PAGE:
Tours from Fes

Tours from Fes

The best itineraries:

Unique Desert Tours personalizes several desert tours itineraries departing from Fes. Our plans can take us back to Fes, Marrakech, Casablanca, or any other location of your choosing.

Best Morocco landcapes:

Morocco has stunning desert and city landscapes. As a result, during our city tours from Fes, we will make sure to stop at tourist attractions and must-see locations. For example, the Erg Chebbi sand dunes and the Ait Benhaddou Kasbah.

Money back guarantee:

When you choose one of our city or desert tours from Fes, you have 15 days to cancel your reservation.

Pure local guides/drivers:

We are Moroccan Berbers with experienced guides and drivers. As a result, during your Fes desert trips, you will be accompanied by an English/Spanish speaking driver and, if necessary, a guide.

Choose the perfect plan for you

We have created several tours itineraries from Fes, including desert excursions and city tours. However, if the plans do not meet your requirements, please fill out our contact form.

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Desert tours from Fes sites:

There is a lot to see and do on our tours from Fes. As a result, we include the finest sites to visit on our desert tours. It is usually preferable to have a thorough understanding of the locations or cities to which you are visiting.

Do you have any queries regarding our top travel destinations? Please do not hesitate to get in touch with us.

Ifrane, little Moroccan Switzerland:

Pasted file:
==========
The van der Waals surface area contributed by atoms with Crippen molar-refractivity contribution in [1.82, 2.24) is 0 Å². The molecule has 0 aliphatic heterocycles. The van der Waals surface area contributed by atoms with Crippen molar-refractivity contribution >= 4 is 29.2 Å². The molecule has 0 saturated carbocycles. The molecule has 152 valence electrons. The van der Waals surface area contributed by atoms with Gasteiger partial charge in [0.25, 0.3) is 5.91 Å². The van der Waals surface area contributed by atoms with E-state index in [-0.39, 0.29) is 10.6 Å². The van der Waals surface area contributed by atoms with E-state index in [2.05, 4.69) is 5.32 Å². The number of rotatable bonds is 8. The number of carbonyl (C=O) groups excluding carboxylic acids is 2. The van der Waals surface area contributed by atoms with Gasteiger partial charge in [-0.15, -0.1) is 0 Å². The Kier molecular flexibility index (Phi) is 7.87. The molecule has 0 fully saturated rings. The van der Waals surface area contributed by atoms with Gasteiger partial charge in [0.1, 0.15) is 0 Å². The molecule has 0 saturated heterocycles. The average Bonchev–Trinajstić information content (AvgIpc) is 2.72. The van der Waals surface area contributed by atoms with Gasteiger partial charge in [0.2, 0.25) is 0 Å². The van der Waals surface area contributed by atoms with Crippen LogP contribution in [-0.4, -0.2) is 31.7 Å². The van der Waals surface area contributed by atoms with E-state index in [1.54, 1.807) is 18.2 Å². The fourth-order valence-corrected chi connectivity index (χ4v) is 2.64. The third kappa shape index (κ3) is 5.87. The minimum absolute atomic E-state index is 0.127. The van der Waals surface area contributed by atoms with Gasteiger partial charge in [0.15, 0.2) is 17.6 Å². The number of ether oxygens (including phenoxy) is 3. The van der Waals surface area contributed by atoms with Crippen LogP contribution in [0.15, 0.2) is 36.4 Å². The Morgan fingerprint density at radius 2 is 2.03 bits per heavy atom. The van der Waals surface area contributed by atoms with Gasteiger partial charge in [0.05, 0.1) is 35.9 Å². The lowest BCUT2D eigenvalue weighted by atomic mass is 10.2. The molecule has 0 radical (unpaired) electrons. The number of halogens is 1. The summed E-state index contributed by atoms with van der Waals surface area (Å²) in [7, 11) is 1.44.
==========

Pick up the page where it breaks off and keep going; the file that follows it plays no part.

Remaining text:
The city of Ifrane is the first stop on our tours from Fes. It is a Moroccan city in the province of Ifrane, close to the cities of Fez and Meknes. According to 2014 data, it has a population of 13,380 people. Furthermore, the city is one of the oldest Moroccan settlements situated on mountain peaks. It is situated at an elevation of 1,655 meters above sea level. As a result, it has a severe climate, and its mountains are frequently covered with snow throughout the winter seasons.

Original name:

Near Ifrane, there are several caves. As a result, Ifrane is an Amazigh term that meaning “cave.” The city was also known as Orti, a name derived from Amazigh that means orchard or garden. While the city is currently referred to as “Small Switzerland,” Aside from the natural beauty. Not to mention its urban architecture, which is comparable to that of European towns.

History of Ifrane:

During the sixteenth century AD, the residents lived in caverns and caves excavated in limestone in the rock of Wadi Tizkwit in the region of Ifrane and its environs. After that, the residents spent several years rebuilding their homes above ground. As a result, we discover many caverns beneath buildings that serve as animal shelters. Furthermore, storage facilities for personal items or, maybe, agricultural products and equipment.

By the mid-seventeenth century, A.D. The city had grown to the point that Sultan Al-Rashid bin Ali Al-Sharif granted it feudalism. They then put pastures at the disposal of tribal groups, while the tribes in the Ifrane-Azrou region were under French colonial rule, and the resistance was maintained until 1922 AD.

Tourism in Ifrane: